- Category: Research
- Published on Thursday, 09 May 2013 17:41
Dr Pradnya Palekar Shanbhag, Associate Professor in Pharmaceutics, Department of Pharmaceutics and Prajal P. Pandhare, Vivekanand Education Society’s College of Pharmacy talk about in situ gel forming systems and how these are used in various biomedical applications including drug delivery
|Dr Pradnya Palekar Shanbhag||Prajal P. Pandhare|
In the past few years, increasing number of in situ gel forming systems have been investigated and many patents for their use in various biomedical applications including drug delivery have been reported. This interest has been sparked by the advantages shown by in situ forming polymeric delivery systems such as ease of administration and reduced frequency of administration, improved patient compliance and comfort, also capable of releasing the drug in a sustained manner maintaining relatively constant plasma profile. These systems are liquid at room temperature but undergo gelation once administered. These have a characteristic property of temperature dependence, pH dependence and cation induced gelation. In situ gels are administered by oral, ocular, rectal, vaginal, injectable and intra-peritoneal routes. Both natural and synthetic polymers can be used for the production of in situ gels. Recent advances in in situ gels have made it possible to exploit the changes in physiological uniqueness in different regions of the GI tract for the improved drug absorption as well as patient’s convenience and compliance.
Approaches for in situ gelling polymeric drug delivery system
1) Physiological stimuli approach
- Temperature induced in situ gel system: The use of biomaterial whose transitions from sol-gel is triggered by increase in temperature is an attractive way to approach in situ formation. The ideal critical temperature range for such system is ambient and physiologic temperature. In this system, gelling of the solution is triggered by change in temperature, thus sustaining the drug release. These hydrogels are liquid at room temperature (20 –25°C) and undergo gelation when in contact with body fluids (35 – 37°C), due to an increase in temperature.
- pH induced in situ gel systems: Another formation of in situ gel based on physiologic stimuli is formation of gel is induced by pH changes. All the pH-sensitive polymers contain acidic or basic groups that either accept or release protons in response to changes in environmental pH. Swelling of polymer increases as the external pH increases in the case of weakly acidic (anionic) groups also known as polyacids, but decreases if polymer contains weakly basic (cationic) groups termed as polybases.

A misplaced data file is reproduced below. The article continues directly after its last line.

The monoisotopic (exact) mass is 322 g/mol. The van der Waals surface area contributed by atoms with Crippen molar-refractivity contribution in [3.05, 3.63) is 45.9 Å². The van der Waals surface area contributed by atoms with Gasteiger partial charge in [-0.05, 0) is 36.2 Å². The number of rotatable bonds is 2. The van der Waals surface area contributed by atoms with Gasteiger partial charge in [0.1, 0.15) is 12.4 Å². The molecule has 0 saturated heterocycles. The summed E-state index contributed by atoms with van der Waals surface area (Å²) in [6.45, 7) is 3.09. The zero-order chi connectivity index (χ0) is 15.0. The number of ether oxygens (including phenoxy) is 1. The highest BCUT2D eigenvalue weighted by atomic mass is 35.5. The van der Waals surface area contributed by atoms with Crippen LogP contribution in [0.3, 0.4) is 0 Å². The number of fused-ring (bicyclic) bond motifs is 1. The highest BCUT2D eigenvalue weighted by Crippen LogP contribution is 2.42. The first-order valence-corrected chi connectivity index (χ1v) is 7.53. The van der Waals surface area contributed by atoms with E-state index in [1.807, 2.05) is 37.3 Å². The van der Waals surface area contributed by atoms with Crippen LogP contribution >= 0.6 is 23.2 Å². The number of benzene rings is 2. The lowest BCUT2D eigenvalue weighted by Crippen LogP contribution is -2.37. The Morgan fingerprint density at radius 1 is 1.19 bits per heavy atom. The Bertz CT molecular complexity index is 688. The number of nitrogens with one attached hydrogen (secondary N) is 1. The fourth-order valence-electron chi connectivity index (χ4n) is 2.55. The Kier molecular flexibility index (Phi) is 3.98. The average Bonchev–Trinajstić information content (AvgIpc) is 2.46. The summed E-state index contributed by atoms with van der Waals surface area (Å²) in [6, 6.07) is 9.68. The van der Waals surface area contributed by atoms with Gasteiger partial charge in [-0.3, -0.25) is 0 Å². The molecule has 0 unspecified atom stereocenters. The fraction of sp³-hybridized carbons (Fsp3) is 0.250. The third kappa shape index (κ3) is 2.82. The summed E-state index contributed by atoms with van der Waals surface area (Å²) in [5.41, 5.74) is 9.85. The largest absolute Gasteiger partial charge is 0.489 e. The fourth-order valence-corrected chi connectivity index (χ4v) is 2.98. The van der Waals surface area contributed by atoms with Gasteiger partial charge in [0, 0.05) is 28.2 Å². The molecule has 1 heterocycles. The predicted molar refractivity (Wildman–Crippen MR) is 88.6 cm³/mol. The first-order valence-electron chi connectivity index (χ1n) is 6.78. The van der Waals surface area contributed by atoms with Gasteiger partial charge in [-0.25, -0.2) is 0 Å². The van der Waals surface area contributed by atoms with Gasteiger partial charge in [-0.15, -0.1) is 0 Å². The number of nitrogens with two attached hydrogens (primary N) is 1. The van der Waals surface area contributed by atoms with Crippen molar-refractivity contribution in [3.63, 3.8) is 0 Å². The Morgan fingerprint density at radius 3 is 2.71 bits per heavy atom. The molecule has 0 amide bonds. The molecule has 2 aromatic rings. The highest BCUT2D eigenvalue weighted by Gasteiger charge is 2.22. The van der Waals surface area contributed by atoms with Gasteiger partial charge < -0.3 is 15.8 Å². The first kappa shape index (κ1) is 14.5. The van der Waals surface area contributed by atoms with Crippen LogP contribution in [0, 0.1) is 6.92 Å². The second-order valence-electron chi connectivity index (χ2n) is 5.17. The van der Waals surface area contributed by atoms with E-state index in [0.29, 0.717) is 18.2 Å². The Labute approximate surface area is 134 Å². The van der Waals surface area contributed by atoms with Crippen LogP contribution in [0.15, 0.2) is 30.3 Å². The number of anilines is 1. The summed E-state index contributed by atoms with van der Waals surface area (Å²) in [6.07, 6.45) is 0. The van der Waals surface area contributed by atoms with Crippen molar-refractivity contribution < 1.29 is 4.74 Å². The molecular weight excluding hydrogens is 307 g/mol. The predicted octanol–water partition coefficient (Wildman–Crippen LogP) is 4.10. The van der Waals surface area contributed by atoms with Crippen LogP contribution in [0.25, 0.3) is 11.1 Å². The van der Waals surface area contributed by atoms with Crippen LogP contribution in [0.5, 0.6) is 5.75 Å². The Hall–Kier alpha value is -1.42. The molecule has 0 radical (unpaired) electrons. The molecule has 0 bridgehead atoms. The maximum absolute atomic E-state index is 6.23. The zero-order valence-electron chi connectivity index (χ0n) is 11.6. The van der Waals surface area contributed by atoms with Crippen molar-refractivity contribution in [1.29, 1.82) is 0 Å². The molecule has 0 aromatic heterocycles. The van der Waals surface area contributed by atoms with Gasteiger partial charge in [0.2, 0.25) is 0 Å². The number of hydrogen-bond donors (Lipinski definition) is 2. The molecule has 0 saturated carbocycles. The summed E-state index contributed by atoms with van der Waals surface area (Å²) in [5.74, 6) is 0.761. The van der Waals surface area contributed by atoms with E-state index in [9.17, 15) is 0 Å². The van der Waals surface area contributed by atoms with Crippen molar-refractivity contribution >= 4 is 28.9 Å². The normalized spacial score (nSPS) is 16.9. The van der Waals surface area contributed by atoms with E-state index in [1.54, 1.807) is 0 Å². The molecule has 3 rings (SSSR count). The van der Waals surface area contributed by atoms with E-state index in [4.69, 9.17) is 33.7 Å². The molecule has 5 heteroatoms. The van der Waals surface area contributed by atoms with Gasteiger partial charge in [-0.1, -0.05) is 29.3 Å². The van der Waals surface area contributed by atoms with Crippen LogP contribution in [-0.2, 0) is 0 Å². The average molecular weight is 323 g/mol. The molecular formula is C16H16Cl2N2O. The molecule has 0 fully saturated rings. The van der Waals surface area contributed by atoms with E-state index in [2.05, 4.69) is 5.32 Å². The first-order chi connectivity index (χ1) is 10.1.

2) Physical change in biomaterial approach
- Swelling mechanism: In situ formation may also occur when material absorbs water from surrounding environment and expand to occur desired space. One such substance is myverol 18-99 (glycerol mono-oleate), which is polar lipid that swells in water to form lyotropic liquid crystalline phase structures.
- Diffusion mechanism: This method involves the diffusion of solvent from polymer solution into surrounding tissue and results in precipitation or solidification of polymer matrix. N- methylpyrrolidone (NMP), dimethyl sulfoxide (DMSO), tertahydrofuran, 2-pyrrolidone and triacetin has been shown to be useful solvents for such system.
3) Chemical reaction approach
- Ionic crosslinking: Certain ion sensitive polysaccharides such as carrageenan, gellan gum (Gelrite), pectin, sodium alginate undergo phase transition in presence of various ions such as K+, Ca2+, Mg2+, Na+. These polysaccharides fall into the class of ion-sensitive ones.
- Photo-polymerisation: A solution of monomers or reactive macromer and initiator can be injected into a tissues site and application of electromagnetic radiation used to form gel. Acrylate or similar polymerizable functional groups are typically used as the polymerizable groups on the individual monomers and macromers because they rapidly undergo photopolymerisation in the presence of suitable photo initiator. Photopolymerizable systems when introduced to the desired site via injection get photocured in situ with the help of fibre optic cables and then release the drug for prolonged period of time.
- Enzymatic cross-linking: In situ formation catalysed by natural enzymes has not been investigated widely but seems to have some advantages over chemical and photochemical approaches. For example, an enzymatic process operates efficiently under physiologic conditions without need for potentially harmful chemicals such as monomers and initiators. Intelligent stimuli-responsive delivery systems using hydrogels that can release insulin have been investigated.